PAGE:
Tuesday, October 13, 2015

Legal Professional Regulatory Landscape: Change & Innovation (in the US and Canada)



Via the Legal Ethics Forum:"ABA Commission on the Future of Legal Services Proposes Model Regulatory Objectives" --
  • "The ABA Commission on the Future of Legal Services has released this draft resolution and report, which proposes the creation of ABA Model Regulatory Objectives.  The Commission’s cover memo offers the following explanation:
    • As one part of its work, the Commission is seeking comments on a draft resolution and report, which recommends that each state’s highest court, and those of each territory and tribe, use clearly identified regulatory objectives to help (1) assess the court’s existing regulatory framework and (2) identify and implement regulatory innovations related to legal services beyond the traditional regulation of the legal profession. The ABA Model Regulatory Objectives are intended to advance these important goals.
    • The Commission’s final resolution and report will be submitted for consideration by the House of Delegates at the 2016 Midyear Meeting. The comment deadline is October 30.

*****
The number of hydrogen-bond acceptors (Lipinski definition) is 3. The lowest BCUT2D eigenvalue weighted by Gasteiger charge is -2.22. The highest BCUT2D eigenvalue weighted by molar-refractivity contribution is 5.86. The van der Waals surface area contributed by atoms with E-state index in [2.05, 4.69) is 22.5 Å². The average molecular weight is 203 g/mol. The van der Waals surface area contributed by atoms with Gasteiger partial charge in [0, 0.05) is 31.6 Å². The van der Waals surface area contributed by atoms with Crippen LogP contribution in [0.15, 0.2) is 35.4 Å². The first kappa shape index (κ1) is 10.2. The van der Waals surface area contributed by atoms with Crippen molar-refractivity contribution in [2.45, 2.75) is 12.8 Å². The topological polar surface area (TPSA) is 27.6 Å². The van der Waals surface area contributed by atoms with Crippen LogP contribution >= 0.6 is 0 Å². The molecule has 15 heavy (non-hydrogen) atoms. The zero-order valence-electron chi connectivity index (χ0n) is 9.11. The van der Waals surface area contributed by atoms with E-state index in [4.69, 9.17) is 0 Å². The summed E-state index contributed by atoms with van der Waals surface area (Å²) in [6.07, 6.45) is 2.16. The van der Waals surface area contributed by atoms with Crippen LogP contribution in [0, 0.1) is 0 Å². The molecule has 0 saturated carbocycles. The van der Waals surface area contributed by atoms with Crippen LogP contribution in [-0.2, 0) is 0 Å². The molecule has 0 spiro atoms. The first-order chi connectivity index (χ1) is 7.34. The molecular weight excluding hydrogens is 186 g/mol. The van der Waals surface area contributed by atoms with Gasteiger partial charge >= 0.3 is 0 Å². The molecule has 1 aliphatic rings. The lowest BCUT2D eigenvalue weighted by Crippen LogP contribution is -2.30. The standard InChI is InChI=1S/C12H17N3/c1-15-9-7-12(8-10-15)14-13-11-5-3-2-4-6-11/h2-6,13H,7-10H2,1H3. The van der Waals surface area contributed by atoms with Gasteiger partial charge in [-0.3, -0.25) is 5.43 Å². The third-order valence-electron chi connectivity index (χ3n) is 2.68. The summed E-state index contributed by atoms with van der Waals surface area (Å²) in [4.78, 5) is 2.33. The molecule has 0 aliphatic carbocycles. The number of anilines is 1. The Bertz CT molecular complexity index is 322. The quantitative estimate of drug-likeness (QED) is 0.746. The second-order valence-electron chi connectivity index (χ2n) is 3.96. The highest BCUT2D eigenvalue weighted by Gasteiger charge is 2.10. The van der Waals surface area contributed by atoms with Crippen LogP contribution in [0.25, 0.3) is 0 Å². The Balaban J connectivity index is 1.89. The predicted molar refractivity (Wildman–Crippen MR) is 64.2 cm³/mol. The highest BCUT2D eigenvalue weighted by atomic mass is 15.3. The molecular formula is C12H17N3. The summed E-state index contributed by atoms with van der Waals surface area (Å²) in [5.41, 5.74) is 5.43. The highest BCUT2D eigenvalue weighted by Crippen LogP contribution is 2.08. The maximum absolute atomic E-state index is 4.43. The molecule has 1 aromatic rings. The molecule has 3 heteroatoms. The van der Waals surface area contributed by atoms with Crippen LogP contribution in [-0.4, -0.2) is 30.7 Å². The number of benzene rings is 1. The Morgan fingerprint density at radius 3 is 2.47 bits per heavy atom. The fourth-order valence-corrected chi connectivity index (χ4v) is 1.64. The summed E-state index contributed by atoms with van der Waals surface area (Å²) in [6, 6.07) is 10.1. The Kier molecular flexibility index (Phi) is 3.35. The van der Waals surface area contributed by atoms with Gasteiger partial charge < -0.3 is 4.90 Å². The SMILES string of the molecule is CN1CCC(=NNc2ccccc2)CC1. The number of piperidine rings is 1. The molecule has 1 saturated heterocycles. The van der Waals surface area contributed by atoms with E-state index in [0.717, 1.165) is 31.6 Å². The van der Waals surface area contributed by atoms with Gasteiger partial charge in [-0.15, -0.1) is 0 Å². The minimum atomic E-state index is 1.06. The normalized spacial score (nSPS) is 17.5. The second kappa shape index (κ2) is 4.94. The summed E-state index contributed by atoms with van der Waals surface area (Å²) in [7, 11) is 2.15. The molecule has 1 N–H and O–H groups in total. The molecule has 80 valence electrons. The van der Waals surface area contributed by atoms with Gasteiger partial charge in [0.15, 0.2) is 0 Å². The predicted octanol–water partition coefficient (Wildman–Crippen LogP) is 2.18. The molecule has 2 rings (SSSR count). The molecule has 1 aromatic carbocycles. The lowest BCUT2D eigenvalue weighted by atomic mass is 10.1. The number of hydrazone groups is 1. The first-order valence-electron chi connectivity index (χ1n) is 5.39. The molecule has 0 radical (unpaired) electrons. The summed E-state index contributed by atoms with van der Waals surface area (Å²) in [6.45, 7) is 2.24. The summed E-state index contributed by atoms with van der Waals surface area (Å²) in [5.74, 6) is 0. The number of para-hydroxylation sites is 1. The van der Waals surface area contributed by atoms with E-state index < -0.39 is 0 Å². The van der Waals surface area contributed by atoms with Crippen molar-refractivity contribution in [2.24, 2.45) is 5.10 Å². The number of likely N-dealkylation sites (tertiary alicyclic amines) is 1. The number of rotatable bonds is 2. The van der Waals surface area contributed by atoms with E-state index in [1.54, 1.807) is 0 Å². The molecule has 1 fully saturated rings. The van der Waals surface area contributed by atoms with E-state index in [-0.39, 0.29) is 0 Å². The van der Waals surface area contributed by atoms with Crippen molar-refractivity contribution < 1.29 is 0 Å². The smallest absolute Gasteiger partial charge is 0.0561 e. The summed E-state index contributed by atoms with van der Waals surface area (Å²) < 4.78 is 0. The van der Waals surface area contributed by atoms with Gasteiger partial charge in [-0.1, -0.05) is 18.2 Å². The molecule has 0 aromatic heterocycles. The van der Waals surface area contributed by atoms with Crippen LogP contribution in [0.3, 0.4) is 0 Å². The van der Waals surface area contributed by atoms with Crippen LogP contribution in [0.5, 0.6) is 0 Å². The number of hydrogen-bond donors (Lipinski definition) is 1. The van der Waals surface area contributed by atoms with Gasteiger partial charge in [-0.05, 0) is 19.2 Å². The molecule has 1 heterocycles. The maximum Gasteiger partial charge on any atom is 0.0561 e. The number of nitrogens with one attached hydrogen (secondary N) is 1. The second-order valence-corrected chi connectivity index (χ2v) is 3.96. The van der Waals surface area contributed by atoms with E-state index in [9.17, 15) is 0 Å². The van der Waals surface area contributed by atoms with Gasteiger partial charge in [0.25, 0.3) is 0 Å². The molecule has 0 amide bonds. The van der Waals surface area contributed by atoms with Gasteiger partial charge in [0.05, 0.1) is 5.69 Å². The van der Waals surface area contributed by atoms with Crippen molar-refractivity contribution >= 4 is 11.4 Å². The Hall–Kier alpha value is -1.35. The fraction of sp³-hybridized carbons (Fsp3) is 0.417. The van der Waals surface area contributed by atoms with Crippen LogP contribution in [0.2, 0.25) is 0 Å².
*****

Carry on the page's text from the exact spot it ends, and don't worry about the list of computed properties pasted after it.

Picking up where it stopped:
• The Commission is also studying other regulatory issues and may propose additional resolutions in 2016.
  • The Commission was established in 2014 by then-ABA President William Hubbard.  Its mandate is to examine how legal services are delivered today and recommend new approaches that “improve the delivery of, and the public’s access to, those services.”  (Disclosure: I am the Commission’s vice chair.)
And from Malcom Mercer comes: "Innovate or be innovated" --
  • "When the Chief Justice of Canada highlights global liberalization of legal services regulation, recognizes that our old monopolies are fading, says that the legal profession must embrace new ways of doing business and that the question is not whether our rules should be liberalized but how, even those most resistant to change must take heed."
  • "On August 14, 2015, Chief Justice McLachlin addressed the Canadian Bar Association annual plenary in Calgary . In her remarks entitled The Legal Profession in the 21st Century, the Chief Justice suggested that the legal profession must ask itself three questions:"
    • First, where does the profession stand as it enters the second quarter of the 21st century?
    • Second, what are the forces that have led to the challenges the profession is facing?
    • Third, against this background, how can the profession move towards the newer world it seeks?

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